The 18-year NHL veteran, whose season ended in mid-December as a result of post-concussion symptoms, remains an enormous on-ice question mark for the Orange and Black.
When healthy, Pronger is a tower of power on the back end capable of contributing offensively while completely neutralizing the opposition's best players. But, after repeated bouts with post-concussion symptoms, the six-time All-Star's long-term health remains in serious jeopardy.
It's never a good sign when an athlete declares his season over just two months into the campaign. And the situation becomes even worse when it involves injuries to the head. For Pronger and the Flyers, it's impossible to predict his on-ice readiness for next season when neither party knows what tomorrow will bring.
With that kind of uncertainty hanging over an individual's health and his future as both a husband and a father, Chris Pronger needs to have played his last NHL game. That's easier said than done.
Being an NHL defenseman is all the 6'6", 220-pound native of Dryden, Ontario has known for nearly 20 years. It can't and won't be easy to walk away. The fact remains, it's what needs to happen and is very likely what will happen.
Pronger's professional resume is jaw-dropping:
18 years of NHL service. 1,167 games played producing 157 goals, 541 assists and 698 points (average 0.60 points/game). 173 career playoff games having produced 26 goals, 95 assists and 121 points (avg. 0.70 points/game). Three times a captain (St. Louis, Anaheim, Philadelphia) and three trips to the Stanley Cup finals in a five-year window (Edmonton - 2006, Anaheim - 2007, Philadelphia - 2010).
Will Chris Pronger ever play another game for the Flyers?
Now take a look at his trophy case:
Stanley Cup champion in 2007. Hart Trophy (MVP) for the 1999-2000 season (first defenseman since Bobby Orr in 1972 to be named league MVP). Norris Trophy (top defenseman) winner the same year. Olympic gold medalist in 2002 and 2010. Member of the Triple Gold Club (Olympic gold, Stanley Cup, World Championship gold).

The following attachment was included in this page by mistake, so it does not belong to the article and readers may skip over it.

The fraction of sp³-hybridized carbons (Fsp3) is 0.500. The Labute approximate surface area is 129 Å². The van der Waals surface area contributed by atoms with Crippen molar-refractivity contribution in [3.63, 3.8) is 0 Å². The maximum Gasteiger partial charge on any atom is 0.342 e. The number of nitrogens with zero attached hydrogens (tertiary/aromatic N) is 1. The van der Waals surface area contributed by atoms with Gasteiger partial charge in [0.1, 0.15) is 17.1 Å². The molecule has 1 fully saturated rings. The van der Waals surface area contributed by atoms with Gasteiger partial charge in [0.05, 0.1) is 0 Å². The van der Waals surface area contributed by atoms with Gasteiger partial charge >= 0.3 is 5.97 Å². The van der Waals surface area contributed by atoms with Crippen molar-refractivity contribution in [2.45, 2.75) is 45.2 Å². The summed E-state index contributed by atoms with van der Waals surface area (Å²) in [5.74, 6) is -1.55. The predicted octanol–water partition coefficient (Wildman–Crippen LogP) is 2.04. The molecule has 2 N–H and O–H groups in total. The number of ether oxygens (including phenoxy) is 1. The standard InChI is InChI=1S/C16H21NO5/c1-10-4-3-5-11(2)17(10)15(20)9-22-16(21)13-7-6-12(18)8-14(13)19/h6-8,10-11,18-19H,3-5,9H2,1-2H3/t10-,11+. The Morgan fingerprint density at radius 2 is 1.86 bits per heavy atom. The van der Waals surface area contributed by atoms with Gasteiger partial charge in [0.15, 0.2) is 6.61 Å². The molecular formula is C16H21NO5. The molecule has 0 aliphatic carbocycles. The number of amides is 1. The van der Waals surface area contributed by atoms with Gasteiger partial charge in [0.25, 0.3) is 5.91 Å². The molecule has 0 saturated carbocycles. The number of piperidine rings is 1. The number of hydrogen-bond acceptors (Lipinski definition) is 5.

And then you stumble upon great trivia nuggets like this—no team that has traded Pronger has ever made the playoffs the following season.
In short, Pronger is a first ballot, slam dunk future Hall of Famer today. The former second overall selection in the 1993 NHL Entry Draft has exceeded expectations and cemented a legacy as one of the game's greatest defenders.
Flyers owner Ed Snider recently said if Pronger, along with also-injured defenseman Andrej Meszaros, were still healthy it would be the Flyers preparing to hoist Lord Stanley's cup. That shows the value a 38-year-old Pronger still brings to an NHL franchise.
But both he and the Flyers will need to find a new way to tap into that value next season. A team plagued with defensive lapses throughout the season, Philadelphia could use an off-ice mentor to help a defense corps that is sure to see some changes come about this offseason.
Moreover, Pronger's playoff and Stanley Cup Finals experience could prove invaluable to a young team that appears on the cusp of greatness.
It isn't unheard of to see an injured player still under contract serving his team in this sort of capacity. Heck, the Flyers did it themselves just two years ago when Ian Laperriere (also forced out of action as a result of concussions) hung up the skates for the entire 2010-2011 season before continuing to serve the team off the ice en route to the 2011 Bill Masterton Trophy for perseverance, sportsmanship and dedication to hockey.
Of course, this wasn't the role Pronger or the Flyers were envisioning when they collectively inked a seven-year contract extension back in the summer of 2009. Sadly though, it's the role they must both now plan to embrace.